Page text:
Peptic ulcers are open sores that develop on the inside lining of your stomach and the upper portion of your small intestine. The most common symptom of a peptic ulcer is stomach pain.
Peptic ulcers include:
The most common causes of peptic ulcers are infection with the bacterium Helicobacter pylori (H. pylori) and long-term use of nonsteroidal anti-inflammatory drugs (NSAIDs) such as ibuprofen. Stress and spicy foods do not cause peptic ulcers. However, they can make your symptoms worse.
The most common peptic ulcer symptom is burning stomach pain. Stomach acid makes the pain worse, as does having an empty stomach. The pain can often be relieved by eating certain foods that buffer stomach acid or by taking an acid-reducing medication, but then it may come back. The pain may be worse between meals and at night.
Many people with peptic ulcers don’t even have symptoms.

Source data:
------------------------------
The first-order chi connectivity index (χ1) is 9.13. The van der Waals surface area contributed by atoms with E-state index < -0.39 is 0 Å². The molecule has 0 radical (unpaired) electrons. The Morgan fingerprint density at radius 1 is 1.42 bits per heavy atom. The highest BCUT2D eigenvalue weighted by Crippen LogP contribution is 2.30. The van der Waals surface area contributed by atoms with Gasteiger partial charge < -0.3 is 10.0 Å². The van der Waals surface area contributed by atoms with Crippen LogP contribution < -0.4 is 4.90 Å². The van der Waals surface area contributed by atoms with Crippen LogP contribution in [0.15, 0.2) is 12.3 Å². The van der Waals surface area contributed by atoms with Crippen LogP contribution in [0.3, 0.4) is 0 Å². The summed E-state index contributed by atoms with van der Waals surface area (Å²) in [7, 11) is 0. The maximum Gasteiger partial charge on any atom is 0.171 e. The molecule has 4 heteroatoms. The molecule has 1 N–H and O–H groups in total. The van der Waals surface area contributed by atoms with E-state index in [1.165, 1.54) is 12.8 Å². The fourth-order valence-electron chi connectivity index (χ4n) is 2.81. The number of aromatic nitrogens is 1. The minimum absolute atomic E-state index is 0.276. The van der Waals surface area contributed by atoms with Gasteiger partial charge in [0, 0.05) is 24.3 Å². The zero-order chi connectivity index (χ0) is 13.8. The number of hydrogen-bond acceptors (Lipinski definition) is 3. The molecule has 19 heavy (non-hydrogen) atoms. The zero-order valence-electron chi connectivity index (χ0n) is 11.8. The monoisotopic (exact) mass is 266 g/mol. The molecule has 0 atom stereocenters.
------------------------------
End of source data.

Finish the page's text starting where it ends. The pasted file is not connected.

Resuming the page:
Less often, ulcers may cause severe signs or symptoms such as:
In addition to having risks related to taking NSAIDs, you may have an increased risk of peptic ulcers if you:
Alone, these factors do not cause ulcers, but they can make ulcers worse and more difficult to heal
Left untreated, peptic ulcers can result in:
To detect an ulcer, your doctor may first take a medical history and perform a physical exam. You then may need to undergo diagnostic tests, such as:
Doctors are more likely to recommend endoscopy if you are older, have signs of bleeding, or have experienced recent weight loss or difficulty eating and swallowing. If the endoscopy shows an ulcer in your stomach, a follow-up endoscopy should be performed after treatment to show that it has healed, even if your symptoms improve.
Treatment for peptic ulcers depends on the cause. Usually treatment will involve killing the H. pylori bacterium if present, eliminating or reducing use of NSAIDs if possible, and helping your ulcer to heal with medication.
Medications can include:
Follow-up after initial treatment:
Treatment for peptic ulcers is often successful, leading to ulcer healing. But if your symptoms are severe or if they continue despite treatment, your doctor may recommend endoscopy to rule out other possible causes for your symptoms.
If an ulcer is detected during endoscopy, your doctor may recommend another endoscopy after your treatment to make sure your ulcer has healed. Ask your doctor whether you should undergo follow-up tests after your treatment.